Review: Sinopoli’s imagination soars
Curiosity fuels the mind and artistry of Ellen Sinopoli. The contemporary choreographer is never satisfied by her own thoughts and sensibilities; thus she reaches out to a sundry of artists and intellectuals to inspire her to go farther and explore deeper the framework of her creative impulses. And it works, producing a richer experience for her, her collaborators, her dancers and her audience.
Saturday night’s program at The Egg served as a prime example of Sinopoli’s fruitful partnerships. In an evening of four works, with a short, but lovely interlude with a select group of six young dance students, the Ellen Sinopoli Dance Company showed how musicians, artists and even a scientist spark Sinopoli’s imagination.
Among the four, as her Egg audiences have come to expect, was a premiere. “House of Fables” was produced with a commissioned score by tabla musician/composer Devesh Chandra. Seated center stage, with his drums and a string of jingling bells, Chandra and his music stealthily suspended time and steadily transported minds to a higher state. The dancers entered by walking reverently, one by one, on opposite ends of the stage. As they maneuvered on each side of Chandra, in symmetrical patterns, the pings and thuds of the percussive music grew more urgent, creating a tense push and pull among the sextet of dancers.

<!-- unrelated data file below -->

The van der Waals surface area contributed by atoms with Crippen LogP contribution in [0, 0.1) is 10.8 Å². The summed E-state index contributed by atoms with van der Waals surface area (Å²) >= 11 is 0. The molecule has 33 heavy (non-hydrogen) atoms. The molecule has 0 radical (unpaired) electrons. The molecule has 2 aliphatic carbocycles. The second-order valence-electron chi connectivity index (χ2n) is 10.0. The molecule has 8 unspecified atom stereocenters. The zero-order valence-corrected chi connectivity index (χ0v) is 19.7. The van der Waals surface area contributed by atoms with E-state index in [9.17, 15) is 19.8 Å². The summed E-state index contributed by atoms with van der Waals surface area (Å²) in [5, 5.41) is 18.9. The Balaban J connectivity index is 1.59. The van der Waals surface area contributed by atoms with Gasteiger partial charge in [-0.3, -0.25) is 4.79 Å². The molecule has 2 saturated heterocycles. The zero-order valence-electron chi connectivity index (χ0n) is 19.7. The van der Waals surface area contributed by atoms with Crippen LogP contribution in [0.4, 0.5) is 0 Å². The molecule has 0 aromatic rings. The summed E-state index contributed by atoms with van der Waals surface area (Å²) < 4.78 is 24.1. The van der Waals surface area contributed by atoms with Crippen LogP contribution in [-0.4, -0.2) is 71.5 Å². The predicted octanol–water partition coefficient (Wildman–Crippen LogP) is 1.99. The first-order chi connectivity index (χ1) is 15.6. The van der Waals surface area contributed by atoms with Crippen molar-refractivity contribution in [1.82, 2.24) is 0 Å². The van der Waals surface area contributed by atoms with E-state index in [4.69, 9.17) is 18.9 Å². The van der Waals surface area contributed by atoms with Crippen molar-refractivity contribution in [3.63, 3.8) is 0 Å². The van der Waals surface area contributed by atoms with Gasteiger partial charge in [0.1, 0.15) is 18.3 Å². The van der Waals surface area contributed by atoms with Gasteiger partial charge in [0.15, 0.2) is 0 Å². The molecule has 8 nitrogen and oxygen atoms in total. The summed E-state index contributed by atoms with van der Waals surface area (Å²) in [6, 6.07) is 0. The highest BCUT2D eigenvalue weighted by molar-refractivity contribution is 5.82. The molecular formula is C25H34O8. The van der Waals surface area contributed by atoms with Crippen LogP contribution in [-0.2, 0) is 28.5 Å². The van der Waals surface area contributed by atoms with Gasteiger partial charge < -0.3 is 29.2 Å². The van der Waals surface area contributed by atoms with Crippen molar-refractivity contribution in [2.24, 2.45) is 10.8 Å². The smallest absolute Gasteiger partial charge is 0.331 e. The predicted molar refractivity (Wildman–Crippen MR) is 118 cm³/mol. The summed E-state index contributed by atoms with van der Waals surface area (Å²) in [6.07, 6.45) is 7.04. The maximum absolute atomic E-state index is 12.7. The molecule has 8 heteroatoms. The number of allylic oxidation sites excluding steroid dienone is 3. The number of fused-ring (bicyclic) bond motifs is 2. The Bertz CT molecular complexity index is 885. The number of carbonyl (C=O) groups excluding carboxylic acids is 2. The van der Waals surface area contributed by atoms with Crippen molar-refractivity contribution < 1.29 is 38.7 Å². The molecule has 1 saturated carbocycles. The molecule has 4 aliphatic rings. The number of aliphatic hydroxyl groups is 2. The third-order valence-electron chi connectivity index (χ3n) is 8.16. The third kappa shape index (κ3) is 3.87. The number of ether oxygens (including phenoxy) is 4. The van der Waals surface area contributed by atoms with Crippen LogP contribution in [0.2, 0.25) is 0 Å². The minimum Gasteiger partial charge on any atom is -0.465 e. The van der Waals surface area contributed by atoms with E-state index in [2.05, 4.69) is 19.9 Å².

As the dance proceeded, warm and bright lights darkened from side to side until one half of the stage was shrouded in a dim cloud. A single dancer kicked and scooped up the space in the stage’s opposing hot polar light until she sprang forth into the shadows with her conspirators.
In a program note, Sinopoli wrote that “House of Fables” was about choosing a life’s path. It appeared, however, that it centered on exploring one’s darker side or life beyond death. Regardless, the combination of classical Indian tabla, played with a calm but fervid spirit and the striving for balance by the dancers, set up a dynamic replete with dilemmas — a topic always ripe for artistic treatment.
The program also included the powerful “Texture of the Whole,” a collaboration between Sinopoli and University at Albany physics professor Keith Earle. This was a fascinating creation in which the laws of physics were drawn out by the dancers themselves. In a series of collisions and constructions, the six dancers demonstrated vortex shedding, symmetry breaking, quantum beats, butterfly effects and many more concepts.
Of course, what made “Texture of the Whole” so marvelous, was its beauty, forcefulness and, to the unscientific mind, its alluring irrationality.
Sinopoli’s choreographic vision was further aroused by William Harper’s electroacoustic music and painter Calvin Grimm’s “Deep Ocean/Deep Space” series. She merged them in the turbulent “Sea Ghosts,” in which the five dancers tumbled like ocean waves tossing about a sixth dancer, plunging her into untold watery depths.
Lastly, her “Speaking Duchamp” took its cues from installation artists Michael Oatman and Ken Ragsdale’s “An Armory Show.” It was a respectful and enchanting nod to Marcel Duchamp’s “ready-made art” and his “Nude Descending a Staircase.”